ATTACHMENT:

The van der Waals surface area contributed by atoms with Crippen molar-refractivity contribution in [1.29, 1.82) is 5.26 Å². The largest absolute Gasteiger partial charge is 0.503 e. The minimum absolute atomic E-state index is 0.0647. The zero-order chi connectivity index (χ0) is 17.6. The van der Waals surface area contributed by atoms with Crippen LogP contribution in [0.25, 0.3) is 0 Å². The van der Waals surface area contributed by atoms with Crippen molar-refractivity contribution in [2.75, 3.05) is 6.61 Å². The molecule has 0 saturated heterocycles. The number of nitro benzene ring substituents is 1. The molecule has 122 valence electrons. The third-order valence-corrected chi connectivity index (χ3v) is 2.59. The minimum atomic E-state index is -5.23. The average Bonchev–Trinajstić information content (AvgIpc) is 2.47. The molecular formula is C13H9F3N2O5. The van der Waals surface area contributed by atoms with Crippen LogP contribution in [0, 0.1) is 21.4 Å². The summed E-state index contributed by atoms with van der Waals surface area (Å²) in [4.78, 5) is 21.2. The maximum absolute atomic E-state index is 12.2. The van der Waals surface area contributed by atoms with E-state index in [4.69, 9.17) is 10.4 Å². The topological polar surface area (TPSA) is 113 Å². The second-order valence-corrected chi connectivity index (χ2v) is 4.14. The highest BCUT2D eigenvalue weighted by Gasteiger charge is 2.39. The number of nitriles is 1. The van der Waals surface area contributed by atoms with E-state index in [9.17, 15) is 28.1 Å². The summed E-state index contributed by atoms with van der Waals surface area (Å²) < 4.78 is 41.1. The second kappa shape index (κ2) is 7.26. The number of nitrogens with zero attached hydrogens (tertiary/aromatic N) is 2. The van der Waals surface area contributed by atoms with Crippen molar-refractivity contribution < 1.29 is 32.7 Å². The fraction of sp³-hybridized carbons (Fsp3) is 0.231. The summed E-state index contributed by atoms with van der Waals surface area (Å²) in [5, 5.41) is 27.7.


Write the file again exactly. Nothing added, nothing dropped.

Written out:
The van der Waals surface area contributed by atoms with Crippen molar-refractivity contribution in [1.29, 1.82) is 5.26 Å². The largest absolute Gasteiger partial charge is 0.503 e. The minimum absolute atomic E-state index is 0.0647. The zero-order chi connectivity index (χ0) is 17.6. The van der Waals surface area contributed by atoms with Crippen LogP contribution in [0.25, 0.3) is 0 Å². The van der Waals surface area contributed by atoms with Crippen molar-refractivity contribution in [2.75, 3.05) is 6.61 Å². The molecule has 0 saturated heterocycles. The number of nitro benzene ring substituents is 1. The molecule has 122 valence electrons. The third-order valence-corrected chi connectivity index (χ3v) is 2.59. The minimum atomic E-state index is -5.23. The average Bonchev–Trinajstić information content (AvgIpc) is 2.47. The molecular formula is C13H9F3N2O5. The van der Waals surface area contributed by atoms with Crippen LogP contribution in [0, 0.1) is 21.4 Å². The summed E-state index contributed by atoms with van der Waals surface area (Å²) in [4.78, 5) is 21.2. The maximum absolute atomic E-state index is 12.2. The van der Waals surface area contributed by atoms with E-state index in [4.69, 9.17) is 10.4 Å². The topological polar surface area (TPSA) is 113 Å². The second-order valence-corrected chi connectivity index (χ2v) is 4.14. The highest BCUT2D eigenvalue weighted by Gasteiger charge is 2.39. The number of nitriles is 1. The van der Waals surface area contributed by atoms with E-state index in [9.17, 15) is 28.1 Å². The summed E-state index contributed by atoms with van der Waals surface area (Å²) < 4.78 is 41.1. The second kappa shape index (κ2) is 7.26. The number of nitrogens with zero attached hydrogens (tertiary/aromatic N) is 2. The van der Waals surface area contributed by atoms with Crippen molar-refractivity contribution < 1.29 is 32.7 Å². The fraction of sp³-hybridized carbons (Fsp3) is 0.231. The summed E-state index contributed by atoms with van der Waals surface area (Å²) in [5, 5.41) is 27.7.